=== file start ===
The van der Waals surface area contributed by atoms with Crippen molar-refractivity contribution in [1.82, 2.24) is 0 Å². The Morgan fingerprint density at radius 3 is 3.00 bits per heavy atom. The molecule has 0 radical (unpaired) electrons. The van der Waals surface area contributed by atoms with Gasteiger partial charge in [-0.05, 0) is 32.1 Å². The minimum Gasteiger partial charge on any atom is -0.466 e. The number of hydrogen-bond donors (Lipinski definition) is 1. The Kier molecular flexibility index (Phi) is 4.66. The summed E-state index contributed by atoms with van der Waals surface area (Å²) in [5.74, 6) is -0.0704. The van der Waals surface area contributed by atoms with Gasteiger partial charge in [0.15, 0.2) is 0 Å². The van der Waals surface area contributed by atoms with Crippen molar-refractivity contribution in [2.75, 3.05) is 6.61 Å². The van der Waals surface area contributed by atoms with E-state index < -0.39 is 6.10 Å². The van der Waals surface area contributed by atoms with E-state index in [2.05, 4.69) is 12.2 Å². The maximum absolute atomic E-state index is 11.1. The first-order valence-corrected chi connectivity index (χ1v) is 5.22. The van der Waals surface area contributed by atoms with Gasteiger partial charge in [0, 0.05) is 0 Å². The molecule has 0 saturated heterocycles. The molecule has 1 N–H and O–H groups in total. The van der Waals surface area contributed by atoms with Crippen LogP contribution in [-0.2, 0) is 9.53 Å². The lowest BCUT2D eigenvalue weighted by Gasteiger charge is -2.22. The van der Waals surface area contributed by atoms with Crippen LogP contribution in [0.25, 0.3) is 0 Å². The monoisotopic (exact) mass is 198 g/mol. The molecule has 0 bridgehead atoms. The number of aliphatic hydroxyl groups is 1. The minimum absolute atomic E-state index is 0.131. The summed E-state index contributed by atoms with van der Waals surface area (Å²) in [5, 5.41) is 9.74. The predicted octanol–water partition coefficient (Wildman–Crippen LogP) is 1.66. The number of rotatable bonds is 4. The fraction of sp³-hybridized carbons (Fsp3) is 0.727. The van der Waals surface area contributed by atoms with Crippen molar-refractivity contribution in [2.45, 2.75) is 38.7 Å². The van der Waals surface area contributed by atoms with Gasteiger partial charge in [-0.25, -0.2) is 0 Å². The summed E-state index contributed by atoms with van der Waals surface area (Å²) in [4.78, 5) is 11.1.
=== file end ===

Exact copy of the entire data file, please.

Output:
The van der Waals surface area contributed by atoms with Crippen molar-refractivity contribution in [1.82, 2.24) is 0 Å². The Morgan fingerprint density at radius 3 is 3.00 bits per heavy atom. The molecule has 0 radical (unpaired) electrons. The van der Waals surface area contributed by atoms with Gasteiger partial charge in [-0.05, 0) is 32.1 Å². The minimum Gasteiger partial charge on any atom is -0.466 e. The number of hydrogen-bond donors (Lipinski definition) is 1. The Kier molecular flexibility index (Phi) is 4.66. The summed E-state index contributed by atoms with van der Waals surface area (Å²) in [5.74, 6) is -0.0704. The van der Waals surface area contributed by atoms with Gasteiger partial charge in [0.15, 0.2) is 0 Å². The van der Waals surface area contributed by atoms with Crippen molar-refractivity contribution in [2.75, 3.05) is 6.61 Å². The van der Waals surface area contributed by atoms with E-state index < -0.39 is 6.10 Å². The van der Waals surface area contributed by atoms with E-state index in [2.05, 4.69) is 12.2 Å². The maximum absolute atomic E-state index is 11.1. The first-order valence-corrected chi connectivity index (χ1v) is 5.22. The van der Waals surface area contributed by atoms with Gasteiger partial charge in [0, 0.05) is 0 Å². The molecule has 0 saturated heterocycles. The molecule has 1 N–H and O–H groups in total. The van der Waals surface area contributed by atoms with Crippen LogP contribution in [-0.2, 0) is 9.53 Å². The lowest BCUT2D eigenvalue weighted by Gasteiger charge is -2.22. The van der Waals surface area contributed by atoms with Crippen LogP contribution in [0.25, 0.3) is 0 Å². The monoisotopic (exact) mass is 198 g/mol. The molecule has 0 bridgehead atoms. The number of aliphatic hydroxyl groups is 1. The minimum absolute atomic E-state index is 0.131. The summed E-state index contributed by atoms with van der Waals surface area (Å²) in [5, 5.41) is 9.74. The predicted octanol–water partition coefficient (Wildman–Crippen LogP) is 1.66. The number of rotatable bonds is 4. The fraction of sp³-hybridized carbons (Fsp3) is 0.727. The van der Waals surface area contributed by atoms with Crippen molar-refractivity contribution in [2.45, 2.75) is 38.7 Å². The van der Waals surface area contributed by atoms with Gasteiger partial charge in [-0.25, -0.2) is 0 Å². The summed E-state index contributed by atoms with van der Waals surface area (Å²) in [4.78, 5) is 11.1.